Is there an art to being photographed? I believe there is, and when I say that, I am thinking of four artists in particular, all of whom reached their peaks in the 1950s – Elvis, Marilyn, James Dean, and the late Bettie Page. All of them had a special gift for communicating directly to the viewer through the camera’s lens. The images they created will outlast all of us.
As Queens of the Still Photograph, Bettie and Marilyn had no rivals. Bettie was unique in that we know her almost exclusively through her pinup photographs – and a handful of mostly silent softcore “stag” films shot by Irving and Paula Klaw. She could look cute and cuddly – or dominant and mean – but whatever persona she adopted, the essential adorable Bettie always shined through.
I never met her, but I’ve talked with people who knew her fairly well (including one of her lawyers), and she was apparently just as sweet and charming in real life as she appears in her photos, with a delightful Southern drawl that most of us never heard. Following her ’50s heyday, she went through a dark period, but the most important thing is that she got through it, and that she lived to enjoy her cult fame. In her photos she could be all things to all people, yet paradoxically she was always irreducibly herself.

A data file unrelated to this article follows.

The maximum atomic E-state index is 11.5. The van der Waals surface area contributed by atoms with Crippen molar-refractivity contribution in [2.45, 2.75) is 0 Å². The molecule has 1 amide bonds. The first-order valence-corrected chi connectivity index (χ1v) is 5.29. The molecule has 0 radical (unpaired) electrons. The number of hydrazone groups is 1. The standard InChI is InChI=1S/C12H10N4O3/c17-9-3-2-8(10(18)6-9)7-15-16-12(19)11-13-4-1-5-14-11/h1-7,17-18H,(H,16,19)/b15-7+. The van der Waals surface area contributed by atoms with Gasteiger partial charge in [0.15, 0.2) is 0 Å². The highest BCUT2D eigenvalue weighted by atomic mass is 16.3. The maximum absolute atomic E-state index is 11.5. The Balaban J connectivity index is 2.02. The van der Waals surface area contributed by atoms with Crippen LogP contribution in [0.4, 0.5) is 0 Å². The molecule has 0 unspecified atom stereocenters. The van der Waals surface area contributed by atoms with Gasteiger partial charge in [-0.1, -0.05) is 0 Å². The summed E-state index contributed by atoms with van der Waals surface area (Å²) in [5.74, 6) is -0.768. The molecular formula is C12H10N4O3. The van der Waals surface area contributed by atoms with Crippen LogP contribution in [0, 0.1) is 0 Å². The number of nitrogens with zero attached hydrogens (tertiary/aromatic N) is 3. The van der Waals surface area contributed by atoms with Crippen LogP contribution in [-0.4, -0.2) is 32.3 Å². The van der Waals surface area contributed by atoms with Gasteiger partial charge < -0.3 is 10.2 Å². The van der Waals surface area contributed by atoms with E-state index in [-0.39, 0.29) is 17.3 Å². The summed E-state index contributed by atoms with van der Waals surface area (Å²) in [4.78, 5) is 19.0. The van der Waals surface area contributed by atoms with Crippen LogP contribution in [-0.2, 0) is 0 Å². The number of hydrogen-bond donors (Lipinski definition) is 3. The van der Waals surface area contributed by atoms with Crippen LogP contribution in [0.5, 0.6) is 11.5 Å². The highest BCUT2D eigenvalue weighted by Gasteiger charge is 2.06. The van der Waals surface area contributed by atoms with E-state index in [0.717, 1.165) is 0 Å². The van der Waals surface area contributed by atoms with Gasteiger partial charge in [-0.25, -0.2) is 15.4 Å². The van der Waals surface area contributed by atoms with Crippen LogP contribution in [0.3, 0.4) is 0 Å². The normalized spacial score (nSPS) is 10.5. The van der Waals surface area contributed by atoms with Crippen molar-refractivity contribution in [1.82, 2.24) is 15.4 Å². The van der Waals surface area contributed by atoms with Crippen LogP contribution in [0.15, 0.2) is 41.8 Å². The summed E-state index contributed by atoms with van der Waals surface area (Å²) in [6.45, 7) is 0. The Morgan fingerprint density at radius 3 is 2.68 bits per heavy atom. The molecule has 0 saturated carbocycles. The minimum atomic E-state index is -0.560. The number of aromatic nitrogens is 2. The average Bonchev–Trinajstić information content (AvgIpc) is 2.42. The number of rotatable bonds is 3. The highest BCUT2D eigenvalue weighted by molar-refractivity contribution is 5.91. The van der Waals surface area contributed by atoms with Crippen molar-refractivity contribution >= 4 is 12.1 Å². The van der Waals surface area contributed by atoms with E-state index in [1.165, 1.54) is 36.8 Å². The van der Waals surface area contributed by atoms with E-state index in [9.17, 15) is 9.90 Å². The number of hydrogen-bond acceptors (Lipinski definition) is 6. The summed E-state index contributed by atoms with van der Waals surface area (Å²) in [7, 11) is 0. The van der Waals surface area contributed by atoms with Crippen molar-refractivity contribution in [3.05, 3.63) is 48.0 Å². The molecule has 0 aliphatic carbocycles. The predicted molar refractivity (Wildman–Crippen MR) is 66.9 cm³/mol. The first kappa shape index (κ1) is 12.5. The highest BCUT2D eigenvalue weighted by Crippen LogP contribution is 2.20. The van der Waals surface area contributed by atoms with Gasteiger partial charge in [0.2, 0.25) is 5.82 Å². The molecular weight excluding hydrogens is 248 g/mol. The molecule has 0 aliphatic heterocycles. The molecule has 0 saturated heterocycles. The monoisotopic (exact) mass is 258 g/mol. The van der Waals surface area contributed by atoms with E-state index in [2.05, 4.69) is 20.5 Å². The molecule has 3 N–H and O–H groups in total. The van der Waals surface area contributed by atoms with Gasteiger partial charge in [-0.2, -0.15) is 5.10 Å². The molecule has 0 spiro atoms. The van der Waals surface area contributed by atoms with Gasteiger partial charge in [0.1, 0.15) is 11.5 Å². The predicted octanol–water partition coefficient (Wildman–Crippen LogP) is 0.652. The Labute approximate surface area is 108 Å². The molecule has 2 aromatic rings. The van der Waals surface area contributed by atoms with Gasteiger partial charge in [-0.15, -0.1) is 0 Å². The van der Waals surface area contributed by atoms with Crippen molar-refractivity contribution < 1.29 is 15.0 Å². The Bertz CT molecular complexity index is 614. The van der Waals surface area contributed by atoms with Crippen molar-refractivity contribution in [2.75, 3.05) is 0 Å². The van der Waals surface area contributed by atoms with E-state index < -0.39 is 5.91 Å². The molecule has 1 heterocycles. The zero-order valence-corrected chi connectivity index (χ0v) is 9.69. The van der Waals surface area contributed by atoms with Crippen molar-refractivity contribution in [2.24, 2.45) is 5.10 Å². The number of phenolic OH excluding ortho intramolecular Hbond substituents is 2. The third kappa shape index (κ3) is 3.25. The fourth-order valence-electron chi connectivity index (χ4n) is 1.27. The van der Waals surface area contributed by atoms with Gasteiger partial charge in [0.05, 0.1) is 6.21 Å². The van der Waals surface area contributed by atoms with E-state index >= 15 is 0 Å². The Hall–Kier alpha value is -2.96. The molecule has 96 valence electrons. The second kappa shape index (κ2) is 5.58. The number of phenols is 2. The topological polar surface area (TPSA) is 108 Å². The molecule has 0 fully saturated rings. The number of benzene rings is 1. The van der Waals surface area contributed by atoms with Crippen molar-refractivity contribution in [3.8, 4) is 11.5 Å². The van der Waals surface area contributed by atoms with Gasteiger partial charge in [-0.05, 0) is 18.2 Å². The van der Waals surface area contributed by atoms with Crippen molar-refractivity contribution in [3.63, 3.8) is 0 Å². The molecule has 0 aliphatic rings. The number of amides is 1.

See GreenCine Daily for more.
ADDENDUM 12/17 – Televangelist Robert Schuler delivered the eulogy at yesterday’s memorial service held at the Westwood Village Memorial Park. Hugh Hefner attended. So did painter Olivia de Berardinis and Bettie’s Teaserama co-star, Tempest Storm. After the service, Page’s casket was taken from the chapel to a “shady grave site,” just a few yards from the crypt of Marilyn Monroe.
Via the L.A Times.